This Isn’t Therapy. It’s Real Life.

28 Dec

In The Savages, John and Wendy Savage (Philip Seymour Hoffman and Laura Linney) have the unenviable task of putting their estranged father (Philip Bosco) in a nursing home. You might think that would make for a depressing movie, and make no mistake, The Savages is no Superbad or anything (despite what the trailer might imply), but writer/director Tamara Jenkins has found a way to turn this ordinary situation that so many must go through into one we can all sympathize with, wringing some genuine laughs from a painful situation. John and Wendy are themselves distant — one lives in New York City and the other up in Buffalo — but when they come together in Arizona to learn what’s become of their father (who was abusive earlier, thus one reason why they’re estranged from him), it’s clear they have a tight bond. These are not terribly happy characters, but they have each other and you get the sense that they are better people when they’re together.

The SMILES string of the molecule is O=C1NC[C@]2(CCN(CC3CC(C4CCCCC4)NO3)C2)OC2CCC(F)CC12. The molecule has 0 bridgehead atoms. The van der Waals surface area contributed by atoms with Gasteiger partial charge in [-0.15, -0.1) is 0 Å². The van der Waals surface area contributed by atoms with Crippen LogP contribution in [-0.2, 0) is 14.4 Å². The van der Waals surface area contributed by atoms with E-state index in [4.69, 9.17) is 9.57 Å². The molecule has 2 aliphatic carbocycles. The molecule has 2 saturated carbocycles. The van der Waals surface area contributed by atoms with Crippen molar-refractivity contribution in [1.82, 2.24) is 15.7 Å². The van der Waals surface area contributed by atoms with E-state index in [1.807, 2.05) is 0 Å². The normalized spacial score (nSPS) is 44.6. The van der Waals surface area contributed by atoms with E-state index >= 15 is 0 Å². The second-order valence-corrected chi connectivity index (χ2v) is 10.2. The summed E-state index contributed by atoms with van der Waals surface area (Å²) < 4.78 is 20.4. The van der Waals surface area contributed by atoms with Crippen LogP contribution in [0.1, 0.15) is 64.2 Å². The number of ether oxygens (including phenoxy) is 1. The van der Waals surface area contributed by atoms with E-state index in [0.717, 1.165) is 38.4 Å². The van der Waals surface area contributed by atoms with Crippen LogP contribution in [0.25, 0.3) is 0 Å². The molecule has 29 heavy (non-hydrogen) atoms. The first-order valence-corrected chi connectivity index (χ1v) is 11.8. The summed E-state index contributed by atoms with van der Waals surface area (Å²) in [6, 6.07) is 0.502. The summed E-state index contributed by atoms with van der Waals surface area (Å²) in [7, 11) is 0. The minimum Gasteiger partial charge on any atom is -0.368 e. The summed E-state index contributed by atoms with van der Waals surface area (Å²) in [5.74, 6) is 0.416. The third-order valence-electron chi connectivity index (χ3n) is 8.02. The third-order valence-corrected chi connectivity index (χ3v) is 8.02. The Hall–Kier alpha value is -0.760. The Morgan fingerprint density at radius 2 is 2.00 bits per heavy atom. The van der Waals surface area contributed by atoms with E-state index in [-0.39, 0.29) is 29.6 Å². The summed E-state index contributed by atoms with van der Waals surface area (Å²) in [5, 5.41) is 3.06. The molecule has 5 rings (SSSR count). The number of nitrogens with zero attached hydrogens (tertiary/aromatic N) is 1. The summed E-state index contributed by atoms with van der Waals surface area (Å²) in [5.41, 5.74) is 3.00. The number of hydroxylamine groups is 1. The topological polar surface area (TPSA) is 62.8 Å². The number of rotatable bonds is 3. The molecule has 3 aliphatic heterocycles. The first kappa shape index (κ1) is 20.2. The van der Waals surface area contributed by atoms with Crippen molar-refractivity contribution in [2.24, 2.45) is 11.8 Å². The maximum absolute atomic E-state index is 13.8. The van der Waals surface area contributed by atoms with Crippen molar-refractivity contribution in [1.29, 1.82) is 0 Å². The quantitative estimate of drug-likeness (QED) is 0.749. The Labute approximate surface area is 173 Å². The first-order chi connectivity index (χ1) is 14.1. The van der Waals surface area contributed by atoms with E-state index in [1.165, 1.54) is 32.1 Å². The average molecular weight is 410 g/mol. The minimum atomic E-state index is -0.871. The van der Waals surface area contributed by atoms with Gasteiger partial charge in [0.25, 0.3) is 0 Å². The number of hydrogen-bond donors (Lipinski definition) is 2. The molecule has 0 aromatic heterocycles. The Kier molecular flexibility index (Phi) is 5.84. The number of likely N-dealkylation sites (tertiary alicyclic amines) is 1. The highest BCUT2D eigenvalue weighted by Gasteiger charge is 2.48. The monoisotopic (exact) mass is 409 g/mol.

In the lead roles, both Hoffman and Linney make very strong impressions. For Hoffman in particular, it’s his third great performance in one year (the others being Before the Devil Knows You’re Dead and Charlie Wilson’s War). The Savages doesn’t really have a plot other than the basic premise of John and Wendy dealing with their dad’s dementia, and after a while I got a little antsy waiting for the film to reach its natural conclusion, but it’s Hoffman and Linney who makes The Savages worth seeing. I’m giving this one a strong B.

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